Don Laytonthe current Senior Industry Fellow at the Harvard University Joint Center for Housing Studies—and former CEO of Freddie Mac— published a new column on the policy implications of record mortgage origination profits during the pandemic, which he authored after the publication of the Mortgage Bankers Association (MBA) Mortgage Bankers Annual Performance Report.
Quoting the MBA report, the “net production income” of mortgage companies – a key measure of the profits of these companies – was a record 1.57% in 2020 and 0.82% in 2021. However, this compares to an average, since reporting began in 2008, of just 0.60%.
Put another way, mortgage profit margins were 262% of the historical average and are still 133% of the average in 2021. “That’s an extraordinary increase during the upheaval of the pandemic,” Layton commented.
“This profitability model is evidence of an unintended flaw in the nation’s new mortgage funding system, created by the way the origination process sits between the primary market (several thousand lenders who provide loans directly to homeowners) and the secondary market (which consists almost entirely of three government agencies) that provide permanent funding,” Layton said in his article. “These two markets are closely linked because far more than half of the loans issued on the primary market are only held by its lenders for a short time and then sold to a permanent funding source through the secondary market.”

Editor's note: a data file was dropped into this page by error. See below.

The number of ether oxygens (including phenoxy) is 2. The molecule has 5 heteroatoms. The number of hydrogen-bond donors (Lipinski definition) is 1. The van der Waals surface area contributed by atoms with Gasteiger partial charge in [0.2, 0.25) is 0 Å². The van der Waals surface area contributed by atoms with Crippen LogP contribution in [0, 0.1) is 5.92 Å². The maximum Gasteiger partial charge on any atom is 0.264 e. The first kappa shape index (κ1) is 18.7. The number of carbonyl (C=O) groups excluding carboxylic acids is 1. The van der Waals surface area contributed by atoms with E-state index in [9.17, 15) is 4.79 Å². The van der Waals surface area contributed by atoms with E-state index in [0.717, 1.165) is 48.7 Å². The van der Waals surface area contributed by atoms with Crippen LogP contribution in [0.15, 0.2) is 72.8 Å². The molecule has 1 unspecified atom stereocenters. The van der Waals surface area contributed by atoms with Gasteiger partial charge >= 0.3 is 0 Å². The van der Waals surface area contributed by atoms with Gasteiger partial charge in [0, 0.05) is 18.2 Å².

“Thus, primary market companies will earn in revenue the difference between the interest rate charged to borrowers and the lower rate paid to the secondary market lender when the loans are sold,” Layton continued. “Given the mechanics of the market, this interest rate differential is reflected in primary market lenders selling loans to the secondary market for more than is actually advanced to borrowers, producing what is known as the ‘gain on sales margin.’ (Unlike the MBA’s net production income measure, it does not take into account expenses or other sources of income.)”
Layton goes on to say that the gain on sale margin confirms a pattern of “significantly increased profitability” during the pandemic and cited Rocket Mortgage as an example of this – Rocket Mortgage had a gain on sale margin of 3.19% before the pandemic. pandemic which increased to 4.46% in 2020 and decreased to 3.13% in 2021.
He cited a second example of another large non-bank mortgage originator, Loan Depot, which experienced a similar rise and fall in profits during the pandemic. Their gain on sale was 2.18% in 2019, 4.13% in 2020 and 2.61% in 2021.
“The unusual structure of the primary market versus the secondary market was designed to ensure that the primary market could continue to lend even in the most stressful economic or financial times, which it largely does,” Layton said. “Unfortunately, however, it also means that the economic benefit of federal policy measures cannot be assumed to be fully and quickly passed on to the owners who were the intended beneficiaries; instead, some may be diverted to primary market intermediary lenders, which is exactly what has happened during the stress of the pandemic.